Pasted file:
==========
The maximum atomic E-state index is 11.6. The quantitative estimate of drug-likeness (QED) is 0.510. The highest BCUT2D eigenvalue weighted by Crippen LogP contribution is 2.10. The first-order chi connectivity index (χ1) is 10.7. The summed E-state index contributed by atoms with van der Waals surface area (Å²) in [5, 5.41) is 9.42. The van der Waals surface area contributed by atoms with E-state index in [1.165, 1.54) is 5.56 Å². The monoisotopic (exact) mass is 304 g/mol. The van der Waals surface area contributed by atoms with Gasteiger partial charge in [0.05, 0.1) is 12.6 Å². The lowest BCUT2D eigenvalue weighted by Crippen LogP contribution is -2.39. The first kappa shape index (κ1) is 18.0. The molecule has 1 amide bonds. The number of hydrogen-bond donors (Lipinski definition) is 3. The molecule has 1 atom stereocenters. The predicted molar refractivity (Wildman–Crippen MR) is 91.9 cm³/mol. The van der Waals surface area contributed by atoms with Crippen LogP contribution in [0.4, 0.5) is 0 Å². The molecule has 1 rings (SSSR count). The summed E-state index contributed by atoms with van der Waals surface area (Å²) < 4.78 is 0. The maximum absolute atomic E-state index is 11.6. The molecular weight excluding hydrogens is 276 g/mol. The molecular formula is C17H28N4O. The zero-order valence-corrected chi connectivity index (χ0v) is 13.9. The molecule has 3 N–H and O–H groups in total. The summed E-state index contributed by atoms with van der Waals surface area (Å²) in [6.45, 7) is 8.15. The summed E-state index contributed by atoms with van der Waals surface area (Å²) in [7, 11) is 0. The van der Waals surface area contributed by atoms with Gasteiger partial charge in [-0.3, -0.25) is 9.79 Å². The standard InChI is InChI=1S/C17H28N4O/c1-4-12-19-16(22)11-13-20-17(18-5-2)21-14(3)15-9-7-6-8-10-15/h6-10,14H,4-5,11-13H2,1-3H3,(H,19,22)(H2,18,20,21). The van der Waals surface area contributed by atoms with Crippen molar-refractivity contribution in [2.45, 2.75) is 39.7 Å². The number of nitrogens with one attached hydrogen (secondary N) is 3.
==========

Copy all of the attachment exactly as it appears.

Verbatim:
The maximum atomic E-state index is 11.6. The quantitative estimate of drug-likeness (QED) is 0.510. The highest BCUT2D eigenvalue weighted by Crippen LogP contribution is 2.10. The first-order chi connectivity index (χ1) is 10.7. The summed E-state index contributed by atoms with van der Waals surface area (Å²) in [5, 5.41) is 9.42. The van der Waals surface area contributed by atoms with E-state index in [1.165, 1.54) is 5.56 Å². The monoisotopic (exact) mass is 304 g/mol. The van der Waals surface area contributed by atoms with Gasteiger partial charge in [0.05, 0.1) is 12.6 Å². The lowest BCUT2D eigenvalue weighted by Crippen LogP contribution is -2.39. The first kappa shape index (κ1) is 18.0. The molecule has 1 amide bonds. The number of hydrogen-bond donors (Lipinski definition) is 3. The molecule has 1 atom stereocenters. The predicted molar refractivity (Wildman–Crippen MR) is 91.9 cm³/mol. The van der Waals surface area contributed by atoms with Crippen LogP contribution in [0.4, 0.5) is 0 Å². The molecule has 1 rings (SSSR count). The summed E-state index contributed by atoms with van der Waals surface area (Å²) < 4.78 is 0. The maximum absolute atomic E-state index is 11.6. The molecular weight excluding hydrogens is 276 g/mol. The molecular formula is C17H28N4O. The zero-order valence-corrected chi connectivity index (χ0v) is 13.9. The molecule has 3 N–H and O–H groups in total. The summed E-state index contributed by atoms with van der Waals surface area (Å²) in [6.45, 7) is 8.15. The summed E-state index contributed by atoms with van der Waals surface area (Å²) in [7, 11) is 0. The van der Waals surface area contributed by atoms with Gasteiger partial charge in [-0.3, -0.25) is 9.79 Å². The standard InChI is InChI=1S/C17H28N4O/c1-4-12-19-16(22)11-13-20-17(18-5-2)21-14(3)15-9-7-6-8-10-15/h6-10,14H,4-5,11-13H2,1-3H3,(H,19,22)(H2,18,20,21). The van der Waals surface area contributed by atoms with Crippen molar-refractivity contribution in [2.45, 2.75) is 39.7 Å². The number of nitrogens with one attached hydrogen (secondary N) is 3.